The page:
The Slow Death of the Old India

Image  Credit; Samir Kelekar
When I first came to Bangalore in 1996, Brigade road was a happening place. Bangalore was then known as the pub city and pubs such as the famous space station clone Nasa were the talk of not just the town but of young urban youth. On my way home from work I used to pass by Brigade Road and rake in what was the new India.  In that new India, however, there was also a place for the urban poor who used to sweat it out to make ends.
I remember the guy who used to help park two wheelers of people stopping by, adjusting other two wheelers so that as many could fit in the small space available. He would also be the only guy who would know how to manoeuvre take your two wheeler out when you were ready to leave. Out of sheer courtesy one would give him two rupees as tip. He wouldn't mind if you didn't pay him. 
I also remember another guy who used to sell goggles standing on the pavement of Brigade Road. He had a small space. Just a wire on the wall to hang up his 'goggle wares'. As I purchased one or two Ray Ban look-a-likes from him — it was a craze in those days to speed on bikes wearing goggles to impress girls — he became friends with me.
Brigade Road also had some thriving night life. There used to be these bars where women used to sing Hindi songs of your choice. A man used to be also around who used to double up as a singer and a 'co-ordinator'. His job was also ensure that customers did not cross limits. Old soulful Hindi songs were the flavour of the season and I remember visiting with friends and asking for my favourite farmaiish (request) ‘ Naina barse’ by Lata (Mangeshkar) a number of times. There was a certain Indian-ness to the whole thing for want of better words. Hindi was the language used and after a second visit, you would be recognised and welcomed; they would be friendly but it was all within limits. At shutters down time, when the bar was closing, the men would ensure that the women were dropped home. I suppose the auto drivers were also regulars.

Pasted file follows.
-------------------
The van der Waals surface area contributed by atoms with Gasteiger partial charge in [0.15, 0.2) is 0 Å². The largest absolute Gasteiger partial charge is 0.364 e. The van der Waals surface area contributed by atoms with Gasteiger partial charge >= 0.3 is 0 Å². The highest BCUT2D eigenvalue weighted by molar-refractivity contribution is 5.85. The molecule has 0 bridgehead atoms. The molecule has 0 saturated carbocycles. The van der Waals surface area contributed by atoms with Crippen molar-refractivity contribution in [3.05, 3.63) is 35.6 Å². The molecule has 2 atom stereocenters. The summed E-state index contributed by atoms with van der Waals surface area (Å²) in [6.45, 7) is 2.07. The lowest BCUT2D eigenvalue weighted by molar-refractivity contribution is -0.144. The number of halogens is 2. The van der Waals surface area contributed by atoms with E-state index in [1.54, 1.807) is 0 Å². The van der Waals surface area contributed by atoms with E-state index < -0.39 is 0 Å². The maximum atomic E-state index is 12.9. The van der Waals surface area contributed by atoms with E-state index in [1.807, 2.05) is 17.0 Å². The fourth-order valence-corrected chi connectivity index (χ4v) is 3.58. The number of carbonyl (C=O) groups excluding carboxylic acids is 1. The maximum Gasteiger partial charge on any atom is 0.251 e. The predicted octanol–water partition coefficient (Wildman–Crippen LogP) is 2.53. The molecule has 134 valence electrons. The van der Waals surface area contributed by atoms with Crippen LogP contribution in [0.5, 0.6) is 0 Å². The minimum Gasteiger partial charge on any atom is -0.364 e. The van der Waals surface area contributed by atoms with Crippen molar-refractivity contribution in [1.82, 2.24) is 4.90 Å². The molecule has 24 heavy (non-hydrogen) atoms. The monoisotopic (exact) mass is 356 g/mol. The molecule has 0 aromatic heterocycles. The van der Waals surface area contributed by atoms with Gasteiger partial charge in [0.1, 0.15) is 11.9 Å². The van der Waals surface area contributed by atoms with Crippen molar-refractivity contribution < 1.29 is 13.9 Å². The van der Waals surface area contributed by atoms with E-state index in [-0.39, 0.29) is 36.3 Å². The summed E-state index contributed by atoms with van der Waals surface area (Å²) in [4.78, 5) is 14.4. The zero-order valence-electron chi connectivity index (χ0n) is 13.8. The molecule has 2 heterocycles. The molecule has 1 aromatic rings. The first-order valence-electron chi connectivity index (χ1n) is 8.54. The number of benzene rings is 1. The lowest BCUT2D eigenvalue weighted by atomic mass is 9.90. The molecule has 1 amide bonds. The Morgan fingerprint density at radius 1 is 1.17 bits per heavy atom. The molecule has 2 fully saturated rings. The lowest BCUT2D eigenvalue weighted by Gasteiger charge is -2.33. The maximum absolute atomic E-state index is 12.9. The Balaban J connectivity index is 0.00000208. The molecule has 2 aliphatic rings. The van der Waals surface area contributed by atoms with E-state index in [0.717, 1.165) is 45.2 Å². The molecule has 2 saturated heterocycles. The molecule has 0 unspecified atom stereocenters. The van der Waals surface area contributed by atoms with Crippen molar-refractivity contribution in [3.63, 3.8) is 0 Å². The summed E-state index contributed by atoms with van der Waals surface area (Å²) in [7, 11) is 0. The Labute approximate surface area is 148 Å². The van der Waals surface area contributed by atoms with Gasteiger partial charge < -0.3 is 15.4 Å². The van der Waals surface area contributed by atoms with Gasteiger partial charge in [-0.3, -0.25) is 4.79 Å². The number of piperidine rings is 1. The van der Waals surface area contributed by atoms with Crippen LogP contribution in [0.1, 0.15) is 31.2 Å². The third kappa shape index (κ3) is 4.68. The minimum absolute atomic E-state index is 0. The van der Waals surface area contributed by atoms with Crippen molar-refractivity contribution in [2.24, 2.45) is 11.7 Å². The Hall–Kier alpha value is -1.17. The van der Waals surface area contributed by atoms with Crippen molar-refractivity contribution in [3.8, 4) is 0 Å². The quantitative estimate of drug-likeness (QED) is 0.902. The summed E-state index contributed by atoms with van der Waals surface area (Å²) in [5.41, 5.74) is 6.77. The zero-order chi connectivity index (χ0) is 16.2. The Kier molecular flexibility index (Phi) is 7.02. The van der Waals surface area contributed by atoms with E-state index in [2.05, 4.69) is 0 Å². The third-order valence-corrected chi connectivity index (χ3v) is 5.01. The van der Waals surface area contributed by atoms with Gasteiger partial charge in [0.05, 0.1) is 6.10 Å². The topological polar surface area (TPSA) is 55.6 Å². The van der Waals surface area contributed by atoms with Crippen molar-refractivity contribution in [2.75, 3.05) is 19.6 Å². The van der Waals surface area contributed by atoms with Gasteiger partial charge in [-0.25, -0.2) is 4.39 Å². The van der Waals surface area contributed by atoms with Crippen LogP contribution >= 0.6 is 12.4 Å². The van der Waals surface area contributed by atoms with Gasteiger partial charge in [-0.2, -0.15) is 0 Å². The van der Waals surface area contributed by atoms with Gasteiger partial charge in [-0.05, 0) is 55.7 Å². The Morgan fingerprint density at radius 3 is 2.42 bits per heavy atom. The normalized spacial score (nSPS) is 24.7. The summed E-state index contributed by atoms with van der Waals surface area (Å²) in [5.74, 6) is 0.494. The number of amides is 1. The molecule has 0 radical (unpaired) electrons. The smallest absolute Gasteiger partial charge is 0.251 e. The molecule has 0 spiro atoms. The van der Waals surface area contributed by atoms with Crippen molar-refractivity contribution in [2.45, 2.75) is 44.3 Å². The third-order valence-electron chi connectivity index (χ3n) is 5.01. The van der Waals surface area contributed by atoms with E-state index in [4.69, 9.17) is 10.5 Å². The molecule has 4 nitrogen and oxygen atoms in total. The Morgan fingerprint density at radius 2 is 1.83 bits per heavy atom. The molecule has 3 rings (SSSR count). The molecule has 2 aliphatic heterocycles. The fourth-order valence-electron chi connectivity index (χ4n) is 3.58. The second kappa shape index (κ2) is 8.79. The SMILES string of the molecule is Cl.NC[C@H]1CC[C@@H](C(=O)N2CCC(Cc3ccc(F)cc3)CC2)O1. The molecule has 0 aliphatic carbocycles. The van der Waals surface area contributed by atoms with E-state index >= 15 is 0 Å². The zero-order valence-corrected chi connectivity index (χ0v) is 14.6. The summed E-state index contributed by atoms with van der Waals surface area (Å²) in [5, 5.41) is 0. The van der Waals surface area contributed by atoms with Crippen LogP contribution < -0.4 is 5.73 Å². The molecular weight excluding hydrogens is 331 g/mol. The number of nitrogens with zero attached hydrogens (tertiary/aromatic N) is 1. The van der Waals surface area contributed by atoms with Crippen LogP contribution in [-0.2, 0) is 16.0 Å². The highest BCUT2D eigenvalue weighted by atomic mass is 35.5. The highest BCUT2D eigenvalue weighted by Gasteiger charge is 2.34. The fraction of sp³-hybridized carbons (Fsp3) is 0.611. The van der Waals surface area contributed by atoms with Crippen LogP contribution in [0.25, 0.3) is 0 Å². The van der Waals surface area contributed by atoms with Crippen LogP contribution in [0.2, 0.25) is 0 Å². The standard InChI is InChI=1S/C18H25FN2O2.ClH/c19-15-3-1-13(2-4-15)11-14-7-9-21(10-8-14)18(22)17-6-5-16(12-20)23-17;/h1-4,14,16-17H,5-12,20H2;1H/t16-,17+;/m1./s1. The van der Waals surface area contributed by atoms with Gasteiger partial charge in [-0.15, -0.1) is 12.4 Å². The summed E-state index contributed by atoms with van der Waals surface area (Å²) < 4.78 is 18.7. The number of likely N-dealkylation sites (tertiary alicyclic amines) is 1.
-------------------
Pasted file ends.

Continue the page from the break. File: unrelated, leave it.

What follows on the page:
As Bangalore became internationalised and morphed into the IT capital of India — and slowly the outsourcing capital of the world– things changed. 2001 and the dot com bust was the turning point. 
Malls suddenly shaped the landscape, as one by one, the old buildings on Brigade Road were demolished to make way for the glass and steel swanky look. Rents sky-rocketed so only the Van Heusens and the KFCs could afford them. Indian restaurants got replaced by high end lounge bars.
One day I saw the same  'in-charge of' parking guy all ruffled while he was begging for 10 rupees. I asked him what had happened. He said that the parking is now managed by high end contractors who outbid each other to win the parking bids. Old men like him are no more needed. The parking man now gives you a smart receipt. In some places it is automated parking meters for cars. Convenience is the name of the game and our man is an inconvenience; also an eye sore and a nuisance.
A few days later I bumped into my friend who used to sell goggles. He also was begging for money. When I asked him what happened, his story was similar. He said police chase me off now. He had lost his space. The 'Arrows' and the 'Van Heusens' didn't want him among their midst. To make things worse, our man was sick.  He had varicose veins probably due to long hours of standing  in one place. He didn't have the money for the surgery the hospital had suggested.
As Bangalore moves upwards to become one of the top cities of the world you have no space here if you can't look like, fit in or give what the high-end market wants. The old India is dying. Suicide probably is the only recourse for many.

(The author is a techie and an activist)

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